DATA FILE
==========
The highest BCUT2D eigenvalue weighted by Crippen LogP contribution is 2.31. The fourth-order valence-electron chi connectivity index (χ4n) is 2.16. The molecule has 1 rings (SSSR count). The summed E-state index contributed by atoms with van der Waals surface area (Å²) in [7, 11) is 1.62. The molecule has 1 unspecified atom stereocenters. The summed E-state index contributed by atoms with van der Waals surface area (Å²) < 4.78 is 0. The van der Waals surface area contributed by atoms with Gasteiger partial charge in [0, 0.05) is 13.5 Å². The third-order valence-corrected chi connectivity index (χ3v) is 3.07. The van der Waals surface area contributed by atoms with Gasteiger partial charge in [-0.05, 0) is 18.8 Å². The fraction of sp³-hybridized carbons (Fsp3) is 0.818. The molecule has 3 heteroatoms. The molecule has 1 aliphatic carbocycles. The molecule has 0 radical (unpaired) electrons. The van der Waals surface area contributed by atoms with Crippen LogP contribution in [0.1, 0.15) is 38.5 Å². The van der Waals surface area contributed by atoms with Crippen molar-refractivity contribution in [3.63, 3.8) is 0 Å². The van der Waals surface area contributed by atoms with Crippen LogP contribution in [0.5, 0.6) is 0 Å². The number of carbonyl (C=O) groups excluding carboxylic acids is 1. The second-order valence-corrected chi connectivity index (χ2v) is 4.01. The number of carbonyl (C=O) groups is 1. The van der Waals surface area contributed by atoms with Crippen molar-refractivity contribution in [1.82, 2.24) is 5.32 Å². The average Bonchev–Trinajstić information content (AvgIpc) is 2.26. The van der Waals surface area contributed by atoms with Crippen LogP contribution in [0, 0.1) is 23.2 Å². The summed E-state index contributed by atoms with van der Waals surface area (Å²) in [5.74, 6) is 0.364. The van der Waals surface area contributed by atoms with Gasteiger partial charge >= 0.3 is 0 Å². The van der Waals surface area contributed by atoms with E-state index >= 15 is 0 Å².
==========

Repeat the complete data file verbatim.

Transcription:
The highest BCUT2D eigenvalue weighted by Crippen LogP contribution is 2.31. The fourth-order valence-electron chi connectivity index (χ4n) is 2.16. The molecule has 1 rings (SSSR count). The summed E-state index contributed by atoms with van der Waals surface area (Å²) in [7, 11) is 1.62. The molecule has 1 unspecified atom stereocenters. The summed E-state index contributed by atoms with van der Waals surface area (Å²) < 4.78 is 0. The van der Waals surface area contributed by atoms with Gasteiger partial charge in [0, 0.05) is 13.5 Å². The third-order valence-corrected chi connectivity index (χ3v) is 3.07. The van der Waals surface area contributed by atoms with Gasteiger partial charge in [-0.05, 0) is 18.8 Å². The fraction of sp³-hybridized carbons (Fsp3) is 0.818. The molecule has 3 heteroatoms. The molecule has 1 aliphatic carbocycles. The molecule has 0 radical (unpaired) electrons. The van der Waals surface area contributed by atoms with Crippen LogP contribution in [0.1, 0.15) is 38.5 Å². The van der Waals surface area contributed by atoms with Crippen molar-refractivity contribution in [3.63, 3.8) is 0 Å². The van der Waals surface area contributed by atoms with Crippen LogP contribution in [0.5, 0.6) is 0 Å². The number of carbonyl (C=O) groups excluding carboxylic acids is 1. The second-order valence-corrected chi connectivity index (χ2v) is 4.01. The number of carbonyl (C=O) groups is 1. The van der Waals surface area contributed by atoms with Crippen molar-refractivity contribution in [1.82, 2.24) is 5.32 Å². The average Bonchev–Trinajstić information content (AvgIpc) is 2.26. The van der Waals surface area contributed by atoms with Crippen LogP contribution in [0, 0.1) is 23.2 Å². The summed E-state index contributed by atoms with van der Waals surface area (Å²) in [5.74, 6) is 0.364. The van der Waals surface area contributed by atoms with Gasteiger partial charge >= 0.3 is 0 Å². The van der Waals surface area contributed by atoms with E-state index >= 15 is 0 Å².